Saturday, 13 April 2013

Shifting Perspectives 2013

As I mentioned earlier in the week, we've been very busy lately.  One day trip in particular was a special experience and deserves a post all of its own.  

We took the train down to London (which Ella hated for the first 10 minutes of the journey - really crying, saying 'gone, gone, no, no'.  At one point she even resorted to signing 'sleep' and saying 'night-night'. We managed to calm her with her crayons and her favourite snack of popcorn and dried apricots and then everything was OK and she actually enjoyed the rest of the train ride...much to the relief of the people sat around us I'm sure!).  

We combined a visit to the Southbank with the opportunity to catch up with family and friends who live in London.

The reason for our day trip was this...

Since 2005 a collective of photographers have explored the potential for photography to change perceptions and challenge people's understanding of Down's Syndrome.  

The outcome of this pioneering idea is the 'Shifting Perspectives' exhibition - a showcase of many thought provoking and beautiful pictures all showing that people with Down's Syndrome live, love, work, play and are able to contribute to their communities and society as a whole.

The exhibition has been shown every year since it began at the Oxo gallery on the Southbank in London.  Not only is this a prominent exhibition space with plenty of passing people, it also allows the work to be presented to people who may not know a lot about Down's Syndrome and who may not have set out that morning (or any morning) to learn more about it.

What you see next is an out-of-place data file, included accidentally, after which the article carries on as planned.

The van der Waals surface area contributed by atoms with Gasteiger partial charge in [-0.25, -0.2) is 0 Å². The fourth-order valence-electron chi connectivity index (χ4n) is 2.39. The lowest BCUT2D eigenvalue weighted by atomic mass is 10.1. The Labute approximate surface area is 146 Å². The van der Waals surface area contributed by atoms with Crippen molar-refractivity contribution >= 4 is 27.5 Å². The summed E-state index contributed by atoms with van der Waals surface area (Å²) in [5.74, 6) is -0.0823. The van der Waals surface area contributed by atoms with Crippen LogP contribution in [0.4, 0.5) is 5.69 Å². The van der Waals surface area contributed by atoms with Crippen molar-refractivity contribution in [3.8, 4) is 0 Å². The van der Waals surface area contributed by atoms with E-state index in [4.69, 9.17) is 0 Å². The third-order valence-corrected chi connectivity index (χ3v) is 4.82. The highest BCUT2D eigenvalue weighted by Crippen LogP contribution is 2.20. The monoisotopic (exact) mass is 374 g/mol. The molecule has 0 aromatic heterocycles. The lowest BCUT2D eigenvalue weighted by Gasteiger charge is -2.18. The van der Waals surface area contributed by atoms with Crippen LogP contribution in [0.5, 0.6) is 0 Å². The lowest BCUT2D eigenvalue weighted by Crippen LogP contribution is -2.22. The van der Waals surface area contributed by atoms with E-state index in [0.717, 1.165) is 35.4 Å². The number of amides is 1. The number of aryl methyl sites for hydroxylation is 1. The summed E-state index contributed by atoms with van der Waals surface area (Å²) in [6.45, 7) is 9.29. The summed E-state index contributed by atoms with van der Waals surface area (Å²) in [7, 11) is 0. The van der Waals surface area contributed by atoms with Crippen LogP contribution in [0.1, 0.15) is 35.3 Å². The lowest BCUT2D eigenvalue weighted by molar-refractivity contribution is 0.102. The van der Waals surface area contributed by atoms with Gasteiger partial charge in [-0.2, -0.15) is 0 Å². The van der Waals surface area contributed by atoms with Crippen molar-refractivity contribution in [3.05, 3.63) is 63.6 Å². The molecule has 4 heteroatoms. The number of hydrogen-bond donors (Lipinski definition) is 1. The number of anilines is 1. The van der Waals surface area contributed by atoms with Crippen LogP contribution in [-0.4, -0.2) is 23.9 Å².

I have visited part of the exhibition before as a few of the pictures were touring at Leeds University which coincided with my brothers graduation last year.  However, as it is the last year the exhibition is going to be shown at the Oxo and as it was being exhibited in its entirety, we decided to take the opportunity for a day trip.  

It was lovely and I felt very proud to have Ella with us too.  

The weather was still wintry despite it being March and the walk from Waterloo Bridge to the gallery along the Southbank was freezing! So we decided to warm up and went for lunch before heading into the exhibition.  Ella delighted us by showing off her self-feeding skills (we know she can do it - nursery tell us so!).  She shared my spaghetti bolognese and I reckon she ate more of it than I did...





We visited on a Sunday, just after lunch and found the exhibition halls very quiet, although we hear that it had been extremely busy during the week and that the preview evening was packed.  As you walked into the gallery space, this was the picture that greeted you (I took this at the Langdon Down DSA headquarters at a conference last year)...

'365 by Richard Bailey' - a montage of 365 children who represent the 1-2 babies born everyday with Down's Syndrome

The picture was at low level and Ella loved it.  She kept going back to it and you could hear her from around the gallery saying 'eye', 'nose', 'mouth' as she pointed to each face.  I was quite pleased it was quiet as Ella was rather loud and enjoyed running through the gallery spaces. We met up with both my brothers Tom & Henry, their other halves Vicki & Izzy and our friend Stewart at the gallery -  I was extremely grateful for the extra hands to help chase after Ella!





We took the opportunity of having us all in one place to get a family photo (thanks again Stewart)... Keeping Ella still was more than a little tricky - she's now in training for Tom & Vicki's wedding in September, hopefully we'll make progress (otherwise look out for the blur on all the photographs!)...

'Put me down....!'